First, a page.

Both Ford and General Motors revealed at the Consumer Electronics Show that they will allow outsiders to develop software for their respective in-car electronics systems. Ford will make it easier and cheaper for programmers to create software for Sync AppLink, while GM is opening up the bones of its MyLink system.
Ford believes that young car buyers are particularly interested in software that can operate smartphone apps from within a car. The Sync AppLink system already offered features like iHeartRadio internet radio and The Wall Street Journal, and this week Ford launched several new apps: a dating app called BeCouply, a location-transmitting one called Glympse, Rhapsody internet radio, the Kaliki newspaper reader, and a USA Today reader. Now, Ford wants independent programmers to come up with even more ideas.
Developers can download a Software Development Kit (SDK) at developer.ford.com that contains sample code and guides to building programs for Sync AppLink. If Ford likes the app, the automaker will work with the software company to publish the app online and make it available in Ford vehicles. Developers can get a physical mock-up of the Ford Sync interface (pictured above).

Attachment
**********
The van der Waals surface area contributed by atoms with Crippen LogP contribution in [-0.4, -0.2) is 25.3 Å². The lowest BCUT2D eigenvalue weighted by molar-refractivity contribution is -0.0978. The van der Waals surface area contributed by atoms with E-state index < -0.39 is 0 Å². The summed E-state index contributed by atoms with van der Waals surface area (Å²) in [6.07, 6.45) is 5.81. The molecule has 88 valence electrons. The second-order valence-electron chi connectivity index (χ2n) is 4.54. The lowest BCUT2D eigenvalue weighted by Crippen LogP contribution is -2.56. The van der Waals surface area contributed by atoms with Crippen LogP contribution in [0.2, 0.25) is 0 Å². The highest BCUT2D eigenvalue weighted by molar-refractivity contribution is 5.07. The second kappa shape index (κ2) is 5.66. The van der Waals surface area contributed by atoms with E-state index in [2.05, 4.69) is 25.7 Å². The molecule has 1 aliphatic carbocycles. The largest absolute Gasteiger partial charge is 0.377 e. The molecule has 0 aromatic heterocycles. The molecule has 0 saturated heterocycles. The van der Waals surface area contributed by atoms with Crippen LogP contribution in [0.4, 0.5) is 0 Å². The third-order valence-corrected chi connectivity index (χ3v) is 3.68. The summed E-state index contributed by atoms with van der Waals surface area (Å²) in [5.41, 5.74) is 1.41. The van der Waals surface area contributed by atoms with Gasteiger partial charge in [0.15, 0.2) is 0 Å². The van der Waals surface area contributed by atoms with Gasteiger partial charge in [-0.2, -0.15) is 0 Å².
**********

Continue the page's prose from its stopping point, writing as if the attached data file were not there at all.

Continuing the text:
Ford Sync engineer Liz Haslash says the advantage of this approach is that consumers can create apps they want, rather than Ford simply guessing what features car owners might want. And as Ford expands the availability of AppLink to Europe and Asia this year, foreign programmers can create region-specific features. Because all of the apps run on a user's smartphone, rather than being downloaded to the Ford Sync hardware itself, they can easily be updated.
"You always have the latest and greatest apps," says Haslash. "It never gets stale."
General Motors also announced developer.gm.com, where programmers can download a software development kit (SDK) for apps used on its MyLink infotainment system. Here at CES, GM showed off three sample Internet radio apps, as well as one from The Weather Channel (at left). As is the case with Ford, GM hopes that internet- and smartphone-connected features will draw in younger car buyers. If GM likes an app developed by a third party, it will help market the software so anyone with MyLink-equipped GM vehicle can use the program.
One difference from Ford AppLink, however, is that developers can create software that runs on the MyLink internal computer rather than a smartphone. That would allow the app to gather specific data from the car, like tire pressures or navigation information. One app under development, for instance, checks gas prices along a preset route and adjusts the navigation directions to the most cost-effective fill-up locations.
GM says that the new SDK will work with "select" 2014-model-year vehicles -- likely the new Impala and Spark EV.